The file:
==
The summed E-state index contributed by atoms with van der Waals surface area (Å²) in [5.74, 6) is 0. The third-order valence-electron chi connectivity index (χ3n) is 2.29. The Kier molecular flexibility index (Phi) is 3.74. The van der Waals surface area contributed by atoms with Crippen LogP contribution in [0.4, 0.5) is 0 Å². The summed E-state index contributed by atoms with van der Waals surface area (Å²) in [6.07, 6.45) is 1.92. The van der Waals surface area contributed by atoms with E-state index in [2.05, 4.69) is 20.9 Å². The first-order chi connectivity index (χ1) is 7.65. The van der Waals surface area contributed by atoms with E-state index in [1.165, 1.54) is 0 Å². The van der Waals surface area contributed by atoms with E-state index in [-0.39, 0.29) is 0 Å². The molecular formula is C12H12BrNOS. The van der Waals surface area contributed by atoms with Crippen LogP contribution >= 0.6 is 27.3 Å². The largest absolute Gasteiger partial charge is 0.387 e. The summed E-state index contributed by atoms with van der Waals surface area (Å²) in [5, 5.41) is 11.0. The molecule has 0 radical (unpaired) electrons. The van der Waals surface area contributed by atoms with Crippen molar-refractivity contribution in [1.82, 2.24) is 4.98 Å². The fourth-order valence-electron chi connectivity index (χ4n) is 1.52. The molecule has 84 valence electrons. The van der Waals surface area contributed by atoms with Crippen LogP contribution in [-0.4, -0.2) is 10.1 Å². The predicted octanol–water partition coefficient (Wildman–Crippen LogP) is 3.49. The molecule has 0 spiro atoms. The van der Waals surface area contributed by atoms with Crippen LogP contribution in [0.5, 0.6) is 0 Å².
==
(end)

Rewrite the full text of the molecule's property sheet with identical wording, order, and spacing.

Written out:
The summed E-state index contributed by atoms with van der Waals surface area (Å²) in [5.74, 6) is 0. The third-order valence-electron chi connectivity index (χ3n) is 2.29. The Kier molecular flexibility index (Phi) is 3.74. The van der Waals surface area contributed by atoms with Crippen LogP contribution in [0.4, 0.5) is 0 Å². The summed E-state index contributed by atoms with van der Waals surface area (Å²) in [6.07, 6.45) is 1.92. The van der Waals surface area contributed by atoms with E-state index in [2.05, 4.69) is 20.9 Å². The first-order chi connectivity index (χ1) is 7.65. The van der Waals surface area contributed by atoms with E-state index in [1.165, 1.54) is 0 Å². The van der Waals surface area contributed by atoms with E-state index in [-0.39, 0.29) is 0 Å². The molecular formula is C12H12BrNOS. The van der Waals surface area contributed by atoms with Crippen LogP contribution >= 0.6 is 27.3 Å². The largest absolute Gasteiger partial charge is 0.387 e. The summed E-state index contributed by atoms with van der Waals surface area (Å²) in [5, 5.41) is 11.0. The molecule has 0 radical (unpaired) electrons. The van der Waals surface area contributed by atoms with Crippen molar-refractivity contribution in [1.82, 2.24) is 4.98 Å². The fourth-order valence-electron chi connectivity index (χ4n) is 1.52. The molecule has 84 valence electrons. The van der Waals surface area contributed by atoms with Crippen LogP contribution in [-0.4, -0.2) is 10.1 Å². The predicted octanol–water partition coefficient (Wildman–Crippen LogP) is 3.49. The molecule has 0 spiro atoms. The van der Waals surface area contributed by atoms with Crippen LogP contribution in [0.5, 0.6) is 0 Å².